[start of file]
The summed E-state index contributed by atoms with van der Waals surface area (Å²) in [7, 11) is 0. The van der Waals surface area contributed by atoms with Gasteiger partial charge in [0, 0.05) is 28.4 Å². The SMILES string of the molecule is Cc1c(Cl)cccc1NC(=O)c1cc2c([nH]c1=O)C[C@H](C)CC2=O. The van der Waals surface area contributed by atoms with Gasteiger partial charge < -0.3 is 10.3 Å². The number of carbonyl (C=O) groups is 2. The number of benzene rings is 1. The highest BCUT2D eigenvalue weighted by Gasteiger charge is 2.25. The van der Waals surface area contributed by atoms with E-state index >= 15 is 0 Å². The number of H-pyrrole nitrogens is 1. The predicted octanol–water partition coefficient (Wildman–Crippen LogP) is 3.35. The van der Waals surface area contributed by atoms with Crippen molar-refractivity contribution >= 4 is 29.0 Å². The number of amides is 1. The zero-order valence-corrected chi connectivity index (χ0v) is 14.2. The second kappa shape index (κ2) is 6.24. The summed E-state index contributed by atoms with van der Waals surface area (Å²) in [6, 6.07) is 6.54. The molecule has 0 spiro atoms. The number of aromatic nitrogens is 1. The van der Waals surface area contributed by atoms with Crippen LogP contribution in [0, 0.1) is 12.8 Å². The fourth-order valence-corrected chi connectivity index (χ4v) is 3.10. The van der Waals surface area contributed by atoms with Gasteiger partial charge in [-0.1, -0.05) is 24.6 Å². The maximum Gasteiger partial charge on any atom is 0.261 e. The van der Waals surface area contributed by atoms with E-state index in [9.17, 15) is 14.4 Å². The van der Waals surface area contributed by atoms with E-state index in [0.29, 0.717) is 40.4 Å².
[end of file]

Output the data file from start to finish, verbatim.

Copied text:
The summed E-state index contributed by atoms with van der Waals surface area (Å²) in [7, 11) is 0. The van der Waals surface area contributed by atoms with Gasteiger partial charge in [0, 0.05) is 28.4 Å². The SMILES string of the molecule is Cc1c(Cl)cccc1NC(=O)c1cc2c([nH]c1=O)C[C@H](C)CC2=O. The van der Waals surface area contributed by atoms with Gasteiger partial charge < -0.3 is 10.3 Å². The number of carbonyl (C=O) groups is 2. The number of benzene rings is 1. The highest BCUT2D eigenvalue weighted by Gasteiger charge is 2.25. The van der Waals surface area contributed by atoms with E-state index >= 15 is 0 Å². The number of H-pyrrole nitrogens is 1. The predicted octanol–water partition coefficient (Wildman–Crippen LogP) is 3.35. The van der Waals surface area contributed by atoms with Crippen molar-refractivity contribution >= 4 is 29.0 Å². The number of amides is 1. The zero-order valence-corrected chi connectivity index (χ0v) is 14.2. The second kappa shape index (κ2) is 6.24. The summed E-state index contributed by atoms with van der Waals surface area (Å²) in [6, 6.07) is 6.54. The molecule has 0 spiro atoms. The number of aromatic nitrogens is 1. The van der Waals surface area contributed by atoms with Crippen LogP contribution in [0, 0.1) is 12.8 Å². The fourth-order valence-corrected chi connectivity index (χ4v) is 3.10. The van der Waals surface area contributed by atoms with Gasteiger partial charge in [-0.1, -0.05) is 24.6 Å². The maximum Gasteiger partial charge on any atom is 0.261 e. The van der Waals surface area contributed by atoms with E-state index in [9.17, 15) is 14.4 Å². The van der Waals surface area contributed by atoms with E-state index in [0.29, 0.717) is 40.4 Å².